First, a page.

The Chairperson of the African Union Commission (AUC) Moussa Faki Mahamat has welcomed the announcement made by the Prime Minister of Ethiopia Hailemariam Desalegn to pardon or suspend ongoing judicial cases of members of political parties and other individuals.
On Wednesday, Ethiopia said it would drop charges against political prisoners and close a notorious prison camp following months of political unrest.
Desalegn confirmed the move on Wednesday, saying: “Political prisoners that are facing prosecutions and are already under arrest will be released.
“And the notorious prison cell that was traditionally called Maekelawi will be closed down and turned into a museum,” added the Ethiopian prime minister.
Commending the move, Mahamat said it was an important and farsighted decision, asserting that the pardons would help to foster national consensus and widen the democratic space.
The AUC chairperson added that the steps initiated by Desalegn would also work towards creating a conducive environment for the pursuit and consolidation of the impressive socio-economic gains Ethiopia had made over the past decade.
Additionally, these steps would also enhance the country’s stability, which is of paramount importance for the region and Africa as a whole, said Mahamat, before he called on all Ethiopians, irrespective of their political affiliations, to embrace and sustain the spirit of forgiveness and unity in the interest of their country.
Desalegn’s groundbreaking announcement presented the first time that Addis Ababa had acknowledged holding political prisoners.
Ethiopia has seen months of deadly anti-government protests, the most serious since the current administration came to power in 1991.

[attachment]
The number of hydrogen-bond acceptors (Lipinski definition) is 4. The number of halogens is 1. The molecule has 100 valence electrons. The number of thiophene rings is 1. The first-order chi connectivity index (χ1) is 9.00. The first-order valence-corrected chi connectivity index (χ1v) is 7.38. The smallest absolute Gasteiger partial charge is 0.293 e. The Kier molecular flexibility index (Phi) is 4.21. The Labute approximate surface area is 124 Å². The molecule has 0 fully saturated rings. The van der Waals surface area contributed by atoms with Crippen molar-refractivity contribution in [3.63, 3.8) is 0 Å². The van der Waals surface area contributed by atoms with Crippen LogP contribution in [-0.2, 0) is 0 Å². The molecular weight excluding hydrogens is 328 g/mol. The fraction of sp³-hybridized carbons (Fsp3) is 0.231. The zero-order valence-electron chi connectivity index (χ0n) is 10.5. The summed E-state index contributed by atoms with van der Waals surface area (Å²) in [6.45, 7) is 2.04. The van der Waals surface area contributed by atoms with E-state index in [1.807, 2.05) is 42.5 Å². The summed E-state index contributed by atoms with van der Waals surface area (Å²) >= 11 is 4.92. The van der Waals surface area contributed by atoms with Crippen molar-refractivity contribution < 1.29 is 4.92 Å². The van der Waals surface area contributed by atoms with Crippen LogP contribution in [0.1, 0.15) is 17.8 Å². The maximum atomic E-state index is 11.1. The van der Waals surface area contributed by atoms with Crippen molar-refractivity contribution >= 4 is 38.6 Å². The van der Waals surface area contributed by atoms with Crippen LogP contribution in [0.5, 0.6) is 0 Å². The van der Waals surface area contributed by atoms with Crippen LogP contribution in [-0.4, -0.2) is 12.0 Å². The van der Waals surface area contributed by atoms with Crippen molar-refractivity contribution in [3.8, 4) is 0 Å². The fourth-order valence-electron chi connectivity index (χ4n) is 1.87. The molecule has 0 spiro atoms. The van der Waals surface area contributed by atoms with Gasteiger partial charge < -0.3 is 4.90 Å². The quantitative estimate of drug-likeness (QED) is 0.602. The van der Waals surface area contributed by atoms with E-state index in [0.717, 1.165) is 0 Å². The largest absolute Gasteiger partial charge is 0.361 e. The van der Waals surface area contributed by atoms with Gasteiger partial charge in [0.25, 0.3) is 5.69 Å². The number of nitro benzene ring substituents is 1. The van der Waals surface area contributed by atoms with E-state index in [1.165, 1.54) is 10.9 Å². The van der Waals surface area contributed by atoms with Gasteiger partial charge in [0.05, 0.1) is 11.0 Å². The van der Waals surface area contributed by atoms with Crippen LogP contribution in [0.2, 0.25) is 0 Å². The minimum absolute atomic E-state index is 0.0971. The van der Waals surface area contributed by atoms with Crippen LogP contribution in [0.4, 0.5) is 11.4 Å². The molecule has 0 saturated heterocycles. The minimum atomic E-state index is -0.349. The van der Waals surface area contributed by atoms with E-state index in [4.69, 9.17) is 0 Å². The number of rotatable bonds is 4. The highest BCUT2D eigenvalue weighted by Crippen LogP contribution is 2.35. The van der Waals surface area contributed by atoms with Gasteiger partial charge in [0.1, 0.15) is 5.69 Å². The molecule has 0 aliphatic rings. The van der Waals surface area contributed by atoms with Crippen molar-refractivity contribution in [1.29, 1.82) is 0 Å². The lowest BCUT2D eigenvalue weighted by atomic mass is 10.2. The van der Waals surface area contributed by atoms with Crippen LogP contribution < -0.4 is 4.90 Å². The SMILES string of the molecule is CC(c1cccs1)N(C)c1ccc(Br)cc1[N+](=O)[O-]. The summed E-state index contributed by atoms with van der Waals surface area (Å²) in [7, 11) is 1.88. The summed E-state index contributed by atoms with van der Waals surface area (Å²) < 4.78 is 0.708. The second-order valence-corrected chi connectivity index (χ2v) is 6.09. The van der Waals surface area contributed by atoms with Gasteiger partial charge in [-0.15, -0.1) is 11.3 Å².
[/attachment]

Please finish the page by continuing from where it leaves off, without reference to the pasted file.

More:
The restive regions of Oromia and Amhara were hardest hit by the demonstrations which eventually spread to other parts of the country, leading to a months-long state of emergency which has now been lifted.
Hundreds were killed and tens of thousands of people arrested during the protests which began in late 2015.
Human rights organisations in the Horn-of-Africa country have been calling for the release of political prisoners for months while reporting wide-spread abuses at Maekalawi.
However, other members of Ethiopia’s government attempted to downplay the prime minister’s announcement.
Spokesman, Zadig Abraha, insisted the country had no political prisoners, only that “some members of political parties and other individuals that have been allegedly suspected of committing crimes and those convicted will be pardoned or their cases interrupted, based on an assessment that will be made.”
It remains unclear how many political prisoners are being held in the country or when they will be released.
– African News Agency (ANA)